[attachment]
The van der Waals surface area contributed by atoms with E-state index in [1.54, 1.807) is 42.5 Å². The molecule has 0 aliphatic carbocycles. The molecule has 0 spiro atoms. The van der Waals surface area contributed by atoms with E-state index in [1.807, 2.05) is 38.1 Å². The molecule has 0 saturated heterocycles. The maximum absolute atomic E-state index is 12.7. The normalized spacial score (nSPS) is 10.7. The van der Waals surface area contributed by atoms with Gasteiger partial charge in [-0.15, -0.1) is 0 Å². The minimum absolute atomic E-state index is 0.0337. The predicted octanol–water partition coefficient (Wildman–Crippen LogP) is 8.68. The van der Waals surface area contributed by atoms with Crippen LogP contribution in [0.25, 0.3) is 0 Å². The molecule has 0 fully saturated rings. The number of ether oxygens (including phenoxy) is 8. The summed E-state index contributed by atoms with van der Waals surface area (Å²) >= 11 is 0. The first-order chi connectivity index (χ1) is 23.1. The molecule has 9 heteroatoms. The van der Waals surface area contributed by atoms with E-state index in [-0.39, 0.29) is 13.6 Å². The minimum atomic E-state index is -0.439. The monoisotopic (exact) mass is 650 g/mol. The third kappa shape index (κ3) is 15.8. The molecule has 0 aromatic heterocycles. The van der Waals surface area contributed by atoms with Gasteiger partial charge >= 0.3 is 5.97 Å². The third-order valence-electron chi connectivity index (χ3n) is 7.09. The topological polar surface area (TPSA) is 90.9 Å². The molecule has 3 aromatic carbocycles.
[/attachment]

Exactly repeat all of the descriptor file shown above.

The van der Waals surface area contributed by atoms with E-state index in [1.54, 1.807) is 42.5 Å². The molecule has 0 aliphatic carbocycles. The molecule has 0 spiro atoms. The van der Waals surface area contributed by atoms with E-state index in [1.807, 2.05) is 38.1 Å². The molecule has 0 saturated heterocycles. The maximum absolute atomic E-state index is 12.7. The normalized spacial score (nSPS) is 10.7. The van der Waals surface area contributed by atoms with Gasteiger partial charge in [-0.15, -0.1) is 0 Å². The minimum absolute atomic E-state index is 0.0337. The predicted octanol–water partition coefficient (Wildman–Crippen LogP) is 8.68. The van der Waals surface area contributed by atoms with Crippen LogP contribution in [0.25, 0.3) is 0 Å². The molecule has 0 fully saturated rings. The number of ether oxygens (including phenoxy) is 8. The summed E-state index contributed by atoms with van der Waals surface area (Å²) >= 11 is 0. The first-order chi connectivity index (χ1) is 23.1. The molecule has 9 heteroatoms. The van der Waals surface area contributed by atoms with E-state index in [-0.39, 0.29) is 13.6 Å². The minimum atomic E-state index is -0.439. The monoisotopic (exact) mass is 650 g/mol. The third kappa shape index (κ3) is 15.8. The molecule has 0 aromatic heterocycles. The van der Waals surface area contributed by atoms with Gasteiger partial charge >= 0.3 is 5.97 Å². The third-order valence-electron chi connectivity index (χ3n) is 7.09. The topological polar surface area (TPSA) is 90.9 Å². The molecule has 3 aromatic carbocycles.